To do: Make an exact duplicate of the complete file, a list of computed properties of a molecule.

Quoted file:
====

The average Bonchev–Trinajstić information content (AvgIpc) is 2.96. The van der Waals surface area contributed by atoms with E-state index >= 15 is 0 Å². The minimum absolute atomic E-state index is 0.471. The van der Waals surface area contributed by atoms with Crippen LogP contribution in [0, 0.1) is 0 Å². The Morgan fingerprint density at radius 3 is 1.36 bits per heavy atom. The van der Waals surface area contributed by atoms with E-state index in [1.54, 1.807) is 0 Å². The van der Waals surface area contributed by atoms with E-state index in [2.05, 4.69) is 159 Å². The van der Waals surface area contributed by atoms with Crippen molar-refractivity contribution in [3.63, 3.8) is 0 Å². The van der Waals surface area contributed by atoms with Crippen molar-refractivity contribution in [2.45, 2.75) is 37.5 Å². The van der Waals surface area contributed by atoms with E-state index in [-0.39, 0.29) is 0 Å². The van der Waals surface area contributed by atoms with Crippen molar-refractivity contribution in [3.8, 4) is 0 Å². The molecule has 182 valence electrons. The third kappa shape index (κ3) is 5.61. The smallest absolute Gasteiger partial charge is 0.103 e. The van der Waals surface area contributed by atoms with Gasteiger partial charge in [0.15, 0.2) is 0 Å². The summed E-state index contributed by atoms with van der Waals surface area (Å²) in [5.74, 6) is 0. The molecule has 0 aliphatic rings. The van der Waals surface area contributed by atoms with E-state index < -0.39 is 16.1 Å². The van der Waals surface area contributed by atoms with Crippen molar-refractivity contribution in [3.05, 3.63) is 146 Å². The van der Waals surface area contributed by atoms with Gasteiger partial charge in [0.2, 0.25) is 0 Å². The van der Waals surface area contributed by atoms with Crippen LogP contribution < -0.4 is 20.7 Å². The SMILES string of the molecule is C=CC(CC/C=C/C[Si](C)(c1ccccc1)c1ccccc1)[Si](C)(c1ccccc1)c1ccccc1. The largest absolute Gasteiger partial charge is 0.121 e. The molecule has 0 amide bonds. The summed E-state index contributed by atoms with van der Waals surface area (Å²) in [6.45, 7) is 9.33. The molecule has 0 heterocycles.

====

The average Bonchev–Trinajstić information content (AvgIpc) is 2.96. The van der Waals surface area contributed by atoms with E-state index >= 15 is 0 Å². The minimum absolute atomic E-state index is 0.471. The van der Waals surface area contributed by atoms with Crippen LogP contribution in [0, 0.1) is 0 Å². The Morgan fingerprint density at radius 3 is 1.36 bits per heavy atom. The van der Waals surface area contributed by atoms with E-state index in [1.54, 1.807) is 0 Å². The van der Waals surface area contributed by atoms with E-state index in [2.05, 4.69) is 159 Å². The van der Waals surface area contributed by atoms with Crippen molar-refractivity contribution in [3.63, 3.8) is 0 Å². The van der Waals surface area contributed by atoms with Crippen molar-refractivity contribution in [2.45, 2.75) is 37.5 Å². The van der Waals surface area contributed by atoms with E-state index in [-0.39, 0.29) is 0 Å². The van der Waals surface area contributed by atoms with Crippen molar-refractivity contribution in [3.8, 4) is 0 Å². The molecule has 182 valence electrons. The third kappa shape index (κ3) is 5.61. The smallest absolute Gasteiger partial charge is 0.103 e. The van der Waals surface area contributed by atoms with Gasteiger partial charge in [0.15, 0.2) is 0 Å². The summed E-state index contributed by atoms with van der Waals surface area (Å²) in [5.74, 6) is 0. The molecule has 0 aliphatic rings. The van der Waals surface area contributed by atoms with E-state index < -0.39 is 16.1 Å². The van der Waals surface area contributed by atoms with Crippen molar-refractivity contribution in [3.05, 3.63) is 146 Å². The van der Waals surface area contributed by atoms with Gasteiger partial charge in [0.2, 0.25) is 0 Å². The van der Waals surface area contributed by atoms with Crippen LogP contribution < -0.4 is 20.7 Å². The SMILES string of the molecule is C=CC(CC/C=C/C[Si](C)(c1ccccc1)c1ccccc1)[Si](C)(c1ccccc1)c1ccccc1. The largest absolute Gasteiger partial charge is 0.121 e. The molecule has 0 amide bonds. The summed E-state index contributed by atoms with van der Waals surface area (Å²) in [6.45, 7) is 9.33. The molecule has 0 heterocycles.